Visitors arriving in or leaving London by the train connection with mainland Europe will use the Eurostar terminal at St Pancras International on the Euston Road. Widely known for its Victorian architecture, the original station was designed by William Henry Barlow and was opened in 1868 by the Midland Railway as the southern terminus of its main line which connected London with the East Midlands and Yorkshire. At that time the arched Barlow train shed was the largest single-span roof in the world.
The station was damaged by a bomb in May 1941 during The Blitz and the 20th century did not serve the station well. By the 1960s, St Pancras had come to be seen as redundant, and several attempts were made to close it and demolish the hotel. These attempts provoked strong and successful opposition, with the campaign led by the later Poet Laureate, John Betjeman.
After escaping planned demolition in the 1960s, the St Pancras Station complex was renovated and expanded from 2001 to 2007. The rebuilding cost was in the region of £800 million. St Pancras was officially re-opened as St Pancras International on 6 November 2007 by the Queen and the Duke of Edinburgh and the High Speed 1 service was launched.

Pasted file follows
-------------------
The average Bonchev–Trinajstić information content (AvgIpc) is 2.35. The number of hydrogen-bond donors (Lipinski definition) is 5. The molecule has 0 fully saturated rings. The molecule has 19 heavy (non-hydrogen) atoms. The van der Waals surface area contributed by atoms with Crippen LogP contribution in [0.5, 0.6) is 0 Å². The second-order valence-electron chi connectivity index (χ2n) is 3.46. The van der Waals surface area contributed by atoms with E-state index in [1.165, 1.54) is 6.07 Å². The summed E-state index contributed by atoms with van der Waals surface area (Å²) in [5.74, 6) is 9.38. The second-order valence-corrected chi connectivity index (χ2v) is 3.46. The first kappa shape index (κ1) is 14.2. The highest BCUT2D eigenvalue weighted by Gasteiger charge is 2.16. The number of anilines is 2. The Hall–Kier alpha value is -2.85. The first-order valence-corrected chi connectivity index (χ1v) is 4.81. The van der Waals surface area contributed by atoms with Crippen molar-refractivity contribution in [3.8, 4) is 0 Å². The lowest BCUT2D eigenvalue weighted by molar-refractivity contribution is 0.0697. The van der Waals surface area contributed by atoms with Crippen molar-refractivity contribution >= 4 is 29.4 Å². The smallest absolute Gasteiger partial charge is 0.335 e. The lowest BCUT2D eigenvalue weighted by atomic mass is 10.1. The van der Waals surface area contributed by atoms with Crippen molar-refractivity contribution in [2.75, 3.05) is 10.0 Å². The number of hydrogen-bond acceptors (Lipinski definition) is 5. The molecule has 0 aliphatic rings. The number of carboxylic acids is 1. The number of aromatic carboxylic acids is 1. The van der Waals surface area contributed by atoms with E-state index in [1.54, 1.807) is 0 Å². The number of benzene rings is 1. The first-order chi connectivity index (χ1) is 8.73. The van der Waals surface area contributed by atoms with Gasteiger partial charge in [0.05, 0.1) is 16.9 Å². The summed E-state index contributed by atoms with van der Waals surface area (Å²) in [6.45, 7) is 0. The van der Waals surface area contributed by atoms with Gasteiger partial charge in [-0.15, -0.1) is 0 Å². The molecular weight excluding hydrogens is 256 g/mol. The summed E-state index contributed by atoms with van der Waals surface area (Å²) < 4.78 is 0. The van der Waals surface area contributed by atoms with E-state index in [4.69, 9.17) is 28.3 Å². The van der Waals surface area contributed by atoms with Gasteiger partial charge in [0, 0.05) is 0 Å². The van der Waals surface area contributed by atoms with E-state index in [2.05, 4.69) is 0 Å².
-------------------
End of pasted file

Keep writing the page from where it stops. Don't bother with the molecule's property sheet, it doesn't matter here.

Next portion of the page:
The Champagne Bar is one of the showpieces of the restored station, occupying a central position in the Upper Concourse. It is reputably the longest champagne bar in Europe. An extensive range of champagnes is on offer, along with a selection of light and main meals, seafood and bar snacks.
The frontage of the station is formed by the former Midland Grand Hotel designed by George Gilbert Scott. An example of Victorian Gothic architecture, it is now occupied by the five-star Renaissance London Hotel and apartments. Inside the hotel a notable feature is Gilbert Scott’s staircase. The hotel held its grand opening on 5 May 2011, exactly 138 years after its original opening in 1873.
For further information go to stpancras.com
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